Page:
Small MGEs, such as Tn, IS, or In, that “hitchhike” on the plasmids, especially resistance plasmids (Pinilla-Redondo et al., 2018), contribute to the capture and dissemination of MDR and/or hv genes whose co-existence on the same plasmid constitutes the perfect mosaic structure-hybrid plasmid. The transfer of the hybrid plasmids into either hvKP or cKP strains form MDR-HvKPs. The possible evolution pathway of MDR-HvKPs mediated by the hybrid plasmid is shown in model diagram Figure 1.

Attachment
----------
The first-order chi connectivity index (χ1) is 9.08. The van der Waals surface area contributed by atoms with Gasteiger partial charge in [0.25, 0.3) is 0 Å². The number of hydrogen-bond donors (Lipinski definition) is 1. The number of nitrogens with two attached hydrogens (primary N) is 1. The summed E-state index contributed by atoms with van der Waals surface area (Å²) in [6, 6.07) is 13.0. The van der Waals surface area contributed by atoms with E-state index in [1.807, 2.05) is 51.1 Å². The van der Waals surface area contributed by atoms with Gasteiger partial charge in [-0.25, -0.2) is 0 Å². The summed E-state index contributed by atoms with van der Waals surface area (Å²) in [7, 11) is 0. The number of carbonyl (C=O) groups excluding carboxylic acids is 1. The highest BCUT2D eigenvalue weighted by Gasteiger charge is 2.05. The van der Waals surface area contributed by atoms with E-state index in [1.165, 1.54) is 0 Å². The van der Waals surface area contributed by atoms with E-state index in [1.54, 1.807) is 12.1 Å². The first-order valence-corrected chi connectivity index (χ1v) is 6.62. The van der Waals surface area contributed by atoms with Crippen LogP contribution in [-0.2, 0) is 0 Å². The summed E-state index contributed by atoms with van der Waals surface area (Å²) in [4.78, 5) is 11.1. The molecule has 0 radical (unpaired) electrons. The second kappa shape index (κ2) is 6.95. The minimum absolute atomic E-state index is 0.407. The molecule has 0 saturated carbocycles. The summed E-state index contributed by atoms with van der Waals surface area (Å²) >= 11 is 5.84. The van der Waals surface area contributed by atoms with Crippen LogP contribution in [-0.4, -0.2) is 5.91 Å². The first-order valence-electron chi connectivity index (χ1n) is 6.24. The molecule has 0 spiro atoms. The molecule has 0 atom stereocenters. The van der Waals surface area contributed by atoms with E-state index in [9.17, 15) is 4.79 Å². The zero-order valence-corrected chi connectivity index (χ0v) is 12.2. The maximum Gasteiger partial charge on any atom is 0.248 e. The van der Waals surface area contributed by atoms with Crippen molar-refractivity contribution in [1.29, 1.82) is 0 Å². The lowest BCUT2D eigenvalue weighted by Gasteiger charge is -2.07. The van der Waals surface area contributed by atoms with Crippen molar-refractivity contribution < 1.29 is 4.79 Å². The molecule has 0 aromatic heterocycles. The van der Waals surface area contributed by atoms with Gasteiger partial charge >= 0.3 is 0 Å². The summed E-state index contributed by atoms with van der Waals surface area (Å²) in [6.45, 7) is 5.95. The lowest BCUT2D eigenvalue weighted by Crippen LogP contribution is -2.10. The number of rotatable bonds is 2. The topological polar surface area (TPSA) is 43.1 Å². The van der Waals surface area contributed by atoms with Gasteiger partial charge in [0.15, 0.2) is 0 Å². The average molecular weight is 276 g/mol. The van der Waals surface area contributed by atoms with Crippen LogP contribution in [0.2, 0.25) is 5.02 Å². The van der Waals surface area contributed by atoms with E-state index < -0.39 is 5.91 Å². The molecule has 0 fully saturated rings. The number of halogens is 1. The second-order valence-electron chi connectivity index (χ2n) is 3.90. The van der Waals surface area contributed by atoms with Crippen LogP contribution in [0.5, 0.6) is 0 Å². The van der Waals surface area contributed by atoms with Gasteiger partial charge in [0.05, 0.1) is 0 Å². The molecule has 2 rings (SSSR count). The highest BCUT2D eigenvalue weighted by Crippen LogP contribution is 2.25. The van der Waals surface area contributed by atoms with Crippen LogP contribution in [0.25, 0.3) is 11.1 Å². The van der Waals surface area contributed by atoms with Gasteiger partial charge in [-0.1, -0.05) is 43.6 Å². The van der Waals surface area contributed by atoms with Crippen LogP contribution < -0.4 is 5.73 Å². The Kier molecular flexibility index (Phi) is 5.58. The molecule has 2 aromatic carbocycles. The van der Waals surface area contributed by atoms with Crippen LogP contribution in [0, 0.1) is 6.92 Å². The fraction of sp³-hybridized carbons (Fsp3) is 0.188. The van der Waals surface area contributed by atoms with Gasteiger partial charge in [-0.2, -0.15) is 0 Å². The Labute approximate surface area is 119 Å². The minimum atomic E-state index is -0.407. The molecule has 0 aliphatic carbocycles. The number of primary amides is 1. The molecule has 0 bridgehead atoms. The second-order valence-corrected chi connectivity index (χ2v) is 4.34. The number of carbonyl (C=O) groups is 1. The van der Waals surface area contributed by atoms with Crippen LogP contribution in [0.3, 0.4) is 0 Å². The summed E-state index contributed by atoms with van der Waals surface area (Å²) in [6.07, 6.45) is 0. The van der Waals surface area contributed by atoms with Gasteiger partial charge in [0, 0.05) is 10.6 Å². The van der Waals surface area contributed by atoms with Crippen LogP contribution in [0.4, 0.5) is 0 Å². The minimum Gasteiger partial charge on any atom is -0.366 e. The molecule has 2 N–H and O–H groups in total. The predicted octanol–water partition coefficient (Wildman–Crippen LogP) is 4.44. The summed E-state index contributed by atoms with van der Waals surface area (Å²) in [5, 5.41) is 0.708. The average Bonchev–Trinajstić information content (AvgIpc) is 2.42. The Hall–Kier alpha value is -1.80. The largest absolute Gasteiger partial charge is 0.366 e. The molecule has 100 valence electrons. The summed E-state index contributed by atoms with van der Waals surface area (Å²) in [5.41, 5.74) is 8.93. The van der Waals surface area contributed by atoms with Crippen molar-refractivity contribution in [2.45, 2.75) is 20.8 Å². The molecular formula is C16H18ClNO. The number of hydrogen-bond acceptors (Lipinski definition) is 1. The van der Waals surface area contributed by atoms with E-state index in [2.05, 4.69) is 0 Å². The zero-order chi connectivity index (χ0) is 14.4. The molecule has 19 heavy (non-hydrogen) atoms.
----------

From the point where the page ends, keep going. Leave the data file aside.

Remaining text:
Figure 1. Model diagram of the possible evolution pathway of MDR-hvKPs mediated by a hybrid plasmid. ① MDR plasmids first transfer into hvKPs, then antimicrobial resistance genes are integrated or transposed into hv plasmid harbored by hvKPs, resulting in the formation of hybrid plasmids with most hv genes-bearing regions and the MDR-hvKPs of hv-associated STs (①-A). Alternatively, if the genes encoding the self-transfer conjugative system are integrated into the virulence plasmid, together with the resistance determinants, the hybrid plasmids will be conferred self-transmission and conjugativity transfer into any bacterial host including cKPs to become MDR-HvKPs (①-B). In addition, with the help of other conjugative plasmids this hybrid plasmid can be possibly transferred into other cKPs to form MDR-hvKPs of MDR- or cKP-linked STs (①-C). ② If the In, Tn, and (or) Is further carry hv genes from the hv plasmid into other resistance plasmids, hybrid plasmids with most sites of resistance plasmid characteristics are formed. They can be transferred into either hvKPs (①-②-A) or cKPs (①-②-B) to form MDR-hvKPs via their conjugal transfer system.